The notion that Soviet agents keep picking up valuable information on the cheap in this country by using the Freedom of Information Act has been repeated so often on Capitol Hill in recent years that it usually goes unchallenged.

But it won't stand up under courtroom scrutiny. The proposition has now been tested, first by FOIA requests for evidence and then in a lawsuit brought under the act.

The results showed that U.S. defense and intelligence agencies are unable to cite a single instance of a Soviet bloc attempt to use the law to collect intelligence since Congress passed the act in 1966.

"This is not to say that such activity has not occurred," Paul M. Rosa, the lawyer-researcher who challenged the claim, said cautiously. "It simply means that there is no evidence that it has occurred . . . . What you have here is hearsay building on hearsay at a policy level. One guy makes a claim and someone else picks it up."

That, it appears, is what happened when Rear Adm. Edward A. Burkhalter Jr., director of the government-wide Intelligence Community Staff, made a speech in San Francisco last Jan. 5 at a conference of the Armed Forces Communications and Electronics Association.

The admiral's topic was "Soviet Industrial Espionage," and he devoted most of his talk to the illegal pirating of American technology by Soviet KGB officers and their allies.

But he warmed up with a claim that "one of the more productive means by which the Soviets have acquired large amounts of valuable information in recent years has been adroit use of the Freedom of Information Act. Just by asking the right questions, the Soviets are able to pull from federal government files reams of technical data not otherwise available to the public, much of it only recently declassified."

Rosa said his interest was piqued when he read an account of the admiral's speech in the Jan. 10 edition of Aviation Week. U.S. intelligence offiers and other critics of the FOIA often assail the law by suggesting that the Soviets are busily exploiting it, but they rarely make such blanket assertions.

"He's the first one I've seen who went out on a limb," said Rosa. " 'Adroit' use of the Freedom of Information Act would produce a paper trail of correspondence and legal documents . . . . And a ream is 500 pages. I went into it with an open mind, to test the record and see what was there."

Rosa began his quest with letters to the office of the secretary of defense and the Joint Chiefs of Staff, the CIA, the National Security Agency, the Army, Navy, Air Force, Marines, the Defense Communications Agency, the Defense Intelligence Agency and more.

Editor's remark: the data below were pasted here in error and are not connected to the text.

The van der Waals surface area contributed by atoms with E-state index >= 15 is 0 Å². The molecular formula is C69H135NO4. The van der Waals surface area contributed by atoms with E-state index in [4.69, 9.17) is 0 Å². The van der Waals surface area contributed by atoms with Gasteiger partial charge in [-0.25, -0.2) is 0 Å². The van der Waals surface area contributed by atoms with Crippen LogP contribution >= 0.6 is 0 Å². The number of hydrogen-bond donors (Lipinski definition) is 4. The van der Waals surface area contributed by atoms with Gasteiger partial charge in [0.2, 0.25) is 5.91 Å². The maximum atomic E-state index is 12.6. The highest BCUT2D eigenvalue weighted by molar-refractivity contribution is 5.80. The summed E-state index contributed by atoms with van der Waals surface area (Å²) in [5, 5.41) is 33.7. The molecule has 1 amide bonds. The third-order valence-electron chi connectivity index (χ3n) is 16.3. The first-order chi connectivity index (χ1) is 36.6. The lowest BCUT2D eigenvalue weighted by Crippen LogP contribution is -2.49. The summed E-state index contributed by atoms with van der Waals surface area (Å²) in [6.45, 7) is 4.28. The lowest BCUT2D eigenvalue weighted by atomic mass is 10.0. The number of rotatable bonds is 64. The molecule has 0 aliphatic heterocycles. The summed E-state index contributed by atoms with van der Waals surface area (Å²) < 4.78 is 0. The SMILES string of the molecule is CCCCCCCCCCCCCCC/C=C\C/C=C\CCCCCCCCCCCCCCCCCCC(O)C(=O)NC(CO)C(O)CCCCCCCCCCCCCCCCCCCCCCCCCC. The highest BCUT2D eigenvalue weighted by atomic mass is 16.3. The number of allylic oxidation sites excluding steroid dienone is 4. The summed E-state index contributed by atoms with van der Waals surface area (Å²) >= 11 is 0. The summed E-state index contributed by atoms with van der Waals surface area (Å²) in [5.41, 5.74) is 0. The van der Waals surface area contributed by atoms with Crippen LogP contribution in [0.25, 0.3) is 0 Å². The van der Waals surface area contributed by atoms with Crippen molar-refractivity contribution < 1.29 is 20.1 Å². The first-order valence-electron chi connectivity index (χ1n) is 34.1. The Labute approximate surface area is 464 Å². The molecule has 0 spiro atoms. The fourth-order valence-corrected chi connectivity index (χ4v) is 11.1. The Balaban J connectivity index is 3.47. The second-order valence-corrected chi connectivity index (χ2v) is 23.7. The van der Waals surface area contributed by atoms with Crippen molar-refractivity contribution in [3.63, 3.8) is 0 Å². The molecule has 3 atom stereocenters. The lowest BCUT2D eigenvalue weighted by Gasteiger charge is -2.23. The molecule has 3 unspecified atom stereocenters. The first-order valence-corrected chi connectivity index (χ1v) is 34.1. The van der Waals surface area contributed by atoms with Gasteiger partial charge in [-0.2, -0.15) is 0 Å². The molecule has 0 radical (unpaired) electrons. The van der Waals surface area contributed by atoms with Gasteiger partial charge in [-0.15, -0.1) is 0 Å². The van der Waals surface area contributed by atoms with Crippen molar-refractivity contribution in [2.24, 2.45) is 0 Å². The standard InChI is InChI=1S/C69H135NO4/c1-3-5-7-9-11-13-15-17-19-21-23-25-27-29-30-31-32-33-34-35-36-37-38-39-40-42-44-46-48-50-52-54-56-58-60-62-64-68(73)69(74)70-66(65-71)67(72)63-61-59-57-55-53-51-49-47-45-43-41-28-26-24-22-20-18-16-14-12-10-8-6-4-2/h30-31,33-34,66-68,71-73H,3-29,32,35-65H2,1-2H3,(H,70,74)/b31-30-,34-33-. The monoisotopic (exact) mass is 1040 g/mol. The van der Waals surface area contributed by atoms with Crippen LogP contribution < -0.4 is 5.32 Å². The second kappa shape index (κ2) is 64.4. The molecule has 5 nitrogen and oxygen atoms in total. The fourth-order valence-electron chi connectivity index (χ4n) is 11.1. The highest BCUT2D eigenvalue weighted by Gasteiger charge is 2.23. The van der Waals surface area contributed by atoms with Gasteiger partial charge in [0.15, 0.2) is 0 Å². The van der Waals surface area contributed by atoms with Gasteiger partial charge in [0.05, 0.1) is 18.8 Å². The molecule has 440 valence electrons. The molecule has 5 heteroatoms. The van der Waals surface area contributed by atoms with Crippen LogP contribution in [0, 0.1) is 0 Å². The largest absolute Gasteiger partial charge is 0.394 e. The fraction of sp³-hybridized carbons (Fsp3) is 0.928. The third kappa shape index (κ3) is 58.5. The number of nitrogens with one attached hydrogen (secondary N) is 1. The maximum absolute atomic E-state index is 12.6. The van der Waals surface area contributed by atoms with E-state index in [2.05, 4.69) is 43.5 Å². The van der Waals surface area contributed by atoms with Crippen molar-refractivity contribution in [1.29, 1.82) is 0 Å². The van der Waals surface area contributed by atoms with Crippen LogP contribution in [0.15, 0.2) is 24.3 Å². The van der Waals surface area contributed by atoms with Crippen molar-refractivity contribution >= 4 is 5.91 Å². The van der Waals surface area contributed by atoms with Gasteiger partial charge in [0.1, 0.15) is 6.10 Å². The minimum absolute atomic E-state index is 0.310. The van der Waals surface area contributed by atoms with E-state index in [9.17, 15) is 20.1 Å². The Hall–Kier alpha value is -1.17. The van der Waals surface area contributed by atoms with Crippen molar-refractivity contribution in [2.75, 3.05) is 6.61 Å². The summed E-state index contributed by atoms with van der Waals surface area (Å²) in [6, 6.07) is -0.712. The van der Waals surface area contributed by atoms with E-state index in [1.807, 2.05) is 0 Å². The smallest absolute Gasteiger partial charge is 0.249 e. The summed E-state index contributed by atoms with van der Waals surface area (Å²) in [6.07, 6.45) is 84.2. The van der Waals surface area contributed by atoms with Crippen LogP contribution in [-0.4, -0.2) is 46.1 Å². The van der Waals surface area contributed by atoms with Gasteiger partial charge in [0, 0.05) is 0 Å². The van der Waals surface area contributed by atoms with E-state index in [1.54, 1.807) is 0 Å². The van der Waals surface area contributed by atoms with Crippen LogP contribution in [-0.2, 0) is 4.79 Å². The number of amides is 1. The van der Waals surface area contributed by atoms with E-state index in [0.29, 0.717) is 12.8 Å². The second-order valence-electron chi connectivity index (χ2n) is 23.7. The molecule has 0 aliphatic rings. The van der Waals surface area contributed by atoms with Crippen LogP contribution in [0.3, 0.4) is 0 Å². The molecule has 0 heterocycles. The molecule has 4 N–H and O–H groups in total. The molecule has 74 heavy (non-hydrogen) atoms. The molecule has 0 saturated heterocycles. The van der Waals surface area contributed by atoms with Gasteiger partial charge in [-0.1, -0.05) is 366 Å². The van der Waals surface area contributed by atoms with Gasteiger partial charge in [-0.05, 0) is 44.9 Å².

Citing Burkhalter's speech, Rosa asked, under the FOIA, for "any and all FOIA requests made by the Soviets" and all records they obtained as a result. He said he was "using the term 'Soviets' to include individuals, governments, or surrogates acting on behalf of the government of the U.S.S.R."

Most responses said that "a review of our files indicates no requests from the Soviets or anyone acting on their behalf" or something to that effect. Some were a bit ambivalent, saying that they had no records showing the nationalities or affiliations of requestors, because the law does not require such identifications. But that also meant they had no records of any "Soviet" requests.

Rosa sued Burkhalter and the CIA to find out what evidence they had for the admiral's talk. Backed by the privately funded Center for National Security Studies, the litigation produced only a CIA memo concerning agency relations with the academic community. A librarian at the Polish Embassy had requested it in 1978 after reading about it in The New York Times. All sides agreed that this was not really "responsive" to Rosa's request.

An affidavit from the admiral's speechwriter, Lt. Cmdr. David G. Muller Jr., showed what was at the bottom of Burkhalter's remarks. Muller said he had been relying on a 1982 speech by Attorney General William French Smith and a 1982 Senate report on the transfer of high technology to the Soviet bloc.

Smith's speech made only a passing reference to the Reagan administration's desire to restrict the FOIA.

The Senate report cited the testimony of a now-retired Pentagon official who complained that the Soviets and foreign agents could obtain many recently declassified documents through the Freedom of Information Act.

But the only example he cited was an FOIA request from a Norwegian "access professional" who, at the time he sent it in, was on trial in Norway for espionage.

The Norwegian, it now seems, was last heard from when he was told he would have to put up $480 in advance to cover the costs of what he wanted.

"If any outlay of this size effectively ended his quest for information, I have my doubts that he was fronting for the Soviet government," Rosa said in a recent letter to the Senate Intelligence Committee.

"One must question whether the FOIA is a viable means of intelligence collection to begin with . . . . The process is so cumbersome that even adroit use of the act could take in excess of a year to complete . . . .If truly sensitive documents are being sought, one would be inviting the type of scrutiny which the intelligence professional typically would shun."

In any case, Rosa said he was satisfied that there was no evidence of Soviet use of FOIA as a device for espionage or technology transfer. He consented to dismissal of the lawsuit Sept. 2.

As far as the FOIA is concerned, Rosa concluded, "All of this leads us to an old maxim: don't fix what ain't broke."

A former intelligence analyst with the Army in Vietnam, he said he felt that "in the end, if we have a little openness and truth, we'll end up with a better intelligence agency."